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Archive for Monday, May 22, 2006

Bourdais wins third straight race

May 22, 2006

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— Sebastien Bourdais is still the only driver to win this Champ Car season.

The 27-year-old Frenchman is 3-for-3 after overcoming a slow early pit stop Sunday to edge Justin Wilson by 3.065 seconds in Mexico's Grand Prix of Monterrey.

Bourdais and Wilson went at each other all afternoon during a virtually crash-free race despite slippery conditions on the asphalt. The 2.104-mile Parque Fundidora road course curves around a rusty, long-closed steel mill in Mexico's third-largest city.

"I think we really gave each other a run for our money," Bourdais said. "Nobody could lay back or anything. It was running flat out the whole time."

The heat was a factor during Sunday's 76 laps, with temperatures at 97 degrees at the start. On the track, they climbed to 125 degrees. Wilson headed to the medical tent after the checkered flag, suffering from mild dehydration.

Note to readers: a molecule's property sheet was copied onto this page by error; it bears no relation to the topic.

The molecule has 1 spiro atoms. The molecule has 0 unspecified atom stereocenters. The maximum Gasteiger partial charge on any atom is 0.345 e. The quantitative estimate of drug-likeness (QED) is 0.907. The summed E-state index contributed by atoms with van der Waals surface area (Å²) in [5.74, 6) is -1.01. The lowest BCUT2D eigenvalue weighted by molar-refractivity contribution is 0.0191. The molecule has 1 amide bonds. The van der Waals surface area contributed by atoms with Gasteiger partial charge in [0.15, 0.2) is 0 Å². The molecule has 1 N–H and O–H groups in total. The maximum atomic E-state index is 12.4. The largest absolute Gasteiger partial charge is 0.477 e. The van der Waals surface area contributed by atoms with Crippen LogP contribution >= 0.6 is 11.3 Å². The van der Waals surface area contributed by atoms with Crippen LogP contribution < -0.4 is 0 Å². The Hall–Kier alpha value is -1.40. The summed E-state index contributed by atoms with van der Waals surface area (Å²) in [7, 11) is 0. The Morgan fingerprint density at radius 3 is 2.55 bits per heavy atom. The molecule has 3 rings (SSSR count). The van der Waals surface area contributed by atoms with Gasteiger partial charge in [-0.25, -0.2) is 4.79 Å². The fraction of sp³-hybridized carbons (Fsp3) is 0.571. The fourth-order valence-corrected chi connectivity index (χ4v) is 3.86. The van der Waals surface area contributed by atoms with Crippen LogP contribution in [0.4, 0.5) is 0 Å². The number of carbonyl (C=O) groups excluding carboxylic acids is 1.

Californian A.J. Allmendinger, Wilson's RuSport teammate, was third, 14.132 seconds off the lead. He was followed by Canadians Paul Tracy, 47.222 seconds behind Bourdais, and Alex Tagliani, whose time of 1:40:.48.030 was nearly 58 seconds slower than the winner.

Bourdais who won Champ Car races last week in Houston and at Long Beach on April 9, started first after posting the top time at Saturday's qualifying session, becoming the first driver since Randy Mears between 1988 and 1991 to win four straight poles at the same event.


Driver Sebastien Bourdais, right, embraces team owner Paul Newman after Bourdais won Mexico's Grand Prix of Monterrey. Bourdais won Sunday in Monterrey, Mexico.

Driver Sebastien Bourdais, right, embraces team owner Paul Newman after Bourdais won Mexico's Grand Prix of Monterrey. Bourdais won Sunday in Monterrey, Mexico.

He has never started anywhere but up front since first coming to Monterrey in 2003. He last won on this course in 2004.

Bourdais held his lead for the first 23 laps Sunday. But Wilson's crew was quicker when both cars pitted during a caution because of debris on the course, and the Briton moved into first place by three lengths.

"I really thought we had things under control. But then we got out of our box and I saw we were second and from there on I knew it was going to be a tough race," Bourdais said.

Mario Dominguez, who came to Monterrey second behind Bourdais in the Champ Car points standings, was the only Mexican competing. He was sixth, 58.782 seconds off the lead.

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